The Five Types of Accounts in Accounting
The assets account includes everything that your company owns. Examples of tangible assets include desktop computers, laptops, cars, cash, equipment, buildings and more. Your trademark, logo, copyrights and other non-physical items are considered intangible assets. For instance, if you purchase a new computer worth $1,000 with a loan, then both the Assets and Liabilities accounts will increase by $1,000 each.
It’s the real accounts that show the assets, liabilities and owner’s equity in a company. I bet you’d like to have a few examples of real accounts, wouldn’t you? Cash, accounts receivable, accounts payable, notes payable and owner’s equity are all real accounts that are found on the balance sheet. Whenever an accounting transaction is created, at least two accounts are always impacted, with a debit entry being recorded against one account and a credit entry being recorded against the other account. There is no upper limit to the number of accounts involved in a transaction – but the minimum is no less than two accounts.
Depending on the applicable accounting standards, the assets that comprise the total assets category may or may not be recorded at their current market values. All accounts that normally contain a credit balance will increase in amount when a credit (right column) is added to them, and reduced when a debit (left column) is added to them. The types of accounts to which this rule applies are liabilities, revenues, and equity. All accounts that normally contain a debit balance will increase in amount when a debit (left column) is added to them, and reduced when a credit (right column) is added to them. The types of accounts to which this rule applies are expenses, assets, and dividends.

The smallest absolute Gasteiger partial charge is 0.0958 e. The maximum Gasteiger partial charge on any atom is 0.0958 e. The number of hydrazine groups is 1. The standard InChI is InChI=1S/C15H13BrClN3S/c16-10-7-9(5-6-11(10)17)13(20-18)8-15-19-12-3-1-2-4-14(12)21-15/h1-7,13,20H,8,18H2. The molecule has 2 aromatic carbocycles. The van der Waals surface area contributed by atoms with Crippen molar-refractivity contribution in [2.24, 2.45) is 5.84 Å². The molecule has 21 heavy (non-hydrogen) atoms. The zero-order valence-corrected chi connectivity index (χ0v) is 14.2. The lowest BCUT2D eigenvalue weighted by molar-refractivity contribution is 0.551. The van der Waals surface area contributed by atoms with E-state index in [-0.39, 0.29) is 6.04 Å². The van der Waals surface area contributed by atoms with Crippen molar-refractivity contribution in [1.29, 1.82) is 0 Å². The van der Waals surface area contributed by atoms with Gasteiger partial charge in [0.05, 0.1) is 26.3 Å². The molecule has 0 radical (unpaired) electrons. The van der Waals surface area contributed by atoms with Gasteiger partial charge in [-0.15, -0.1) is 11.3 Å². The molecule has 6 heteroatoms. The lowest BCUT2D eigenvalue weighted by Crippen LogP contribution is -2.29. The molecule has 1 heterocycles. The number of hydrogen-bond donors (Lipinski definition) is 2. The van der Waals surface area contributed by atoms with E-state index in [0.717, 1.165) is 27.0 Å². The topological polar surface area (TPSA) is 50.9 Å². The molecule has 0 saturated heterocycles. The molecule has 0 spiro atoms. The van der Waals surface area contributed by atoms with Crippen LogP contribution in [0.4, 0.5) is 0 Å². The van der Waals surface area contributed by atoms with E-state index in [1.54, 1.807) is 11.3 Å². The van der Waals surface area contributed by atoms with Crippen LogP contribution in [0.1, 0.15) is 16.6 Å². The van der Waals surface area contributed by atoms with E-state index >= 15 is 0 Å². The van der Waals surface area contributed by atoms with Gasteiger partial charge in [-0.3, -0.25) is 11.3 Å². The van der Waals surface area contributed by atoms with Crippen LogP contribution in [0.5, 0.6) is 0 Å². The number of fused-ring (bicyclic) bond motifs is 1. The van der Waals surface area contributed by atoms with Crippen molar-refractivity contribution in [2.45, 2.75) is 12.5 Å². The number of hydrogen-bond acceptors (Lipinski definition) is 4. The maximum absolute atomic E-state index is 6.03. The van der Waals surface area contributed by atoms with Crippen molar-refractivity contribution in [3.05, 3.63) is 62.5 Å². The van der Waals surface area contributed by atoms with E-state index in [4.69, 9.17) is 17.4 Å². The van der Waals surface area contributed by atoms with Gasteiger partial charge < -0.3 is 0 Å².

It’s there from the very first business day to the very last business fundamental accounting equation day. Most of the real accounts show up on a company’s balance sheet.
If a business buys raw material by paying cash, it will lead to an increase in the inventory (asset) while reducing cash capital (another asset). Because there are two or more accounts affected by every transaction carried out by a company, the accounting system is referred to as double-entry accounting.
- In this lesson, we will be discussing two classifications of accounts – real accounts and nominal accounts.
- If assets are classified based on their convertibility into cash, assets are classified as either current assets or fixed assets.
The accounting equation forms the foundation of the double-entry accounting and is a concise representation of a concept that expands into the complex, expanded, and multi-item display of a balance sheet. The balance sheet is based on the double-entry accounting system where total assets of a company are equal to the total of liabilities and shareholder equity. The accounting equation is considered to be the foundation of the double-entry accounting system. The accounting equation shows on a company’s balance sheet whereby the total of all the company’s assets equals the sum of the company’s liabilities and shareholders’ equity.
You can offset the two invoices by creating a bank account specifically for the contra entry. This means when you record the invoices as being paid, it doesn’t affect your current bank account balance.
Owner’s equity accounts sit on the right side of the balance sheet, such as common stock and retained earnings. They are treated exactly the same as liability accounts when it comes to journal entries. Liabilities are items on a balance sheet that the company owes to vendors or financial institutions.
Recording Debits and Credits for Liability and Owner’s Equity Accounts
The accounting equation is used in double-entry accounting. It shows the relationship between your business’s assets, liabilities, and equity.